Excuse given for Adora’s disappearance

Adora pops behind a tree and mutters, “No one will see us here,” though that’s hardly an excuse. Still, it’s the best we get, and does at least supply lip-service to the notion of secrecy. While we’re on the subject, I expect Bow would like some more lip-service.

 

Insults

A fairly subtle insult starts us off today. When Bow tells Sorrowful, “You are now as brave and gallant as I,” Kowl immediately nips in with the smart comment, “Of course, that’s not saying that much.”

Dragon 5
Sorrowful: “Great. As brave as Bow. Forgive me for not looking more pleased.”

Otherwise, we learn that Leech is not a big fan of the circus, judging from the fact that he refers to all our heroes as “rebel clowns”, and shortly thereafter addresses Sorrowful to call him a “clown” as well. As if that weren’t enough, he also calls Sorrowful a “lily-livered reptile”. Fortunately, Sorrowful doesn’t make any oblique references to S&M in response, instead simply calling Leech a “grump”.

 

Oh No, Bow!

Granted, there was no way he could have known it was going to happen, but I don’t think I can fail to mention that it’s Bow who’s responsible for igniting the fuel tank in Elboron.

It’s also worth noting that when Sorrowful first appears, Bow – in a misguided effort to save her – drags Adora into a cottage, preventing her from becoming She-Ra. He then exacerbates his failure by putting on a pair of fake breasts and a dress, and draping a towel over his head. Still wearing the dress, he exits the cottage and introduces himself to Sorrowful by saying, “I’m a man.” Bow is quite possibly the most confusingly insane character in any programme I’ve ever watched.

Dragon 6
Bow: “No further comment.”

 

Does it have the Power?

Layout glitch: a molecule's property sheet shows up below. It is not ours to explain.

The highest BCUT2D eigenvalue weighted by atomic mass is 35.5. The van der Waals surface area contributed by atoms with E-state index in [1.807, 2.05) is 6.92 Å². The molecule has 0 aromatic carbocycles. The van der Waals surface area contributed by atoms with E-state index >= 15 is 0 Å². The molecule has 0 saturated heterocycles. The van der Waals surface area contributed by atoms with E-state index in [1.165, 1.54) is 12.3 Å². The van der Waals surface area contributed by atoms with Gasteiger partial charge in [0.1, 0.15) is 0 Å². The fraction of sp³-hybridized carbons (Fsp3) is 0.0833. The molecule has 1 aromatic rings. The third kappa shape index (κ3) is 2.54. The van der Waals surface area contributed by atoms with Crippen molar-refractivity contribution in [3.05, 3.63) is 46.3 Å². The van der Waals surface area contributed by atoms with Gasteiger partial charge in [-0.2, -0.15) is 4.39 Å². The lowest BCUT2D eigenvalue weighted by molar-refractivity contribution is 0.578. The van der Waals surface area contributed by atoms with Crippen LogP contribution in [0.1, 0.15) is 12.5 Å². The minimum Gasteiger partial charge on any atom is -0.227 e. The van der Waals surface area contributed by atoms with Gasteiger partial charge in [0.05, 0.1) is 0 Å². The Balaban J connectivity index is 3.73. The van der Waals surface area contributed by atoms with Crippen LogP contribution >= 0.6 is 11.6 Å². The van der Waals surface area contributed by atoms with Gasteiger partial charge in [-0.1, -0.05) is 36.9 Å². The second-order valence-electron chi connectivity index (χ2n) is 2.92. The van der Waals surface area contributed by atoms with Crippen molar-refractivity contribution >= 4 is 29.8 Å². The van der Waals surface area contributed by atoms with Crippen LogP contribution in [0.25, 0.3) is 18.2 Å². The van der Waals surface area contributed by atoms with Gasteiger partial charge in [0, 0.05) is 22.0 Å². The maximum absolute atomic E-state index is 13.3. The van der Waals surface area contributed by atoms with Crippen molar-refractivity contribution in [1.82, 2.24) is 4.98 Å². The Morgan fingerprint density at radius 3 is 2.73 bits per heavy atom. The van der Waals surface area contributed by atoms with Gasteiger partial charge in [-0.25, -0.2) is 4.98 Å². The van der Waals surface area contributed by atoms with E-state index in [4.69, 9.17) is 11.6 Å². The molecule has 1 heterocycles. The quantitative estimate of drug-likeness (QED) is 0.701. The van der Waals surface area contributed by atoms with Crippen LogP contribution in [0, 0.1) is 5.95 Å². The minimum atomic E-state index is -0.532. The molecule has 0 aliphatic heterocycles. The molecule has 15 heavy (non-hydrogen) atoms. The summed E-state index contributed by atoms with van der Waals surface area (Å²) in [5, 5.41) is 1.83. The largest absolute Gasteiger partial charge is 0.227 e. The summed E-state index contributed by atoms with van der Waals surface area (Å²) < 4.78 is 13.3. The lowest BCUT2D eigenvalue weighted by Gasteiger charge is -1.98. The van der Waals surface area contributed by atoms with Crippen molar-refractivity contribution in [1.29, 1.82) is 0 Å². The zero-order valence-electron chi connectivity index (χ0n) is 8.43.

Yes, I suppose so. As mentioned above, it really could have done with being aired before The Prisoners of Beast Island, because it’s just stupid for our heroes to know who Sorrowful was two weeks ago and not know him now. It would also be better if there was a space of more than two weeks between the episodes, because they’re essentially the same storyline. Still, judging this one on its own merits, and not by its placement in the running order, it’s a pretty solid entry, despite the weird bits about the Horde building roads and the unexpected and unnecessary arrival of the rabbit army.

Episode 08 – The Red Knight

In which Bow confirms that he’s going to be a very tedious presence throughout the series.

Adora, Glimmer, Bow and Kowl are riding through a dark and mysterious forest, on their way to a rebels’ fair. A rebels’ fair sounds like an unlikely concept, and when they arrive, it proves to be ridiculous. En route, however, Mantenna, Leech and Scorpia leap out of hiding and attack, easily getting the better of all of our heroes. They are rescued by an individual in red armour, who introduces himself as the Red Knight. It would be nice if he put a little effort into his voice, which is the flattest monotone I’ve ever heard, but we’ll let that pass.

Red Knight 2
Mantenna: “I didn’t sign up for this.”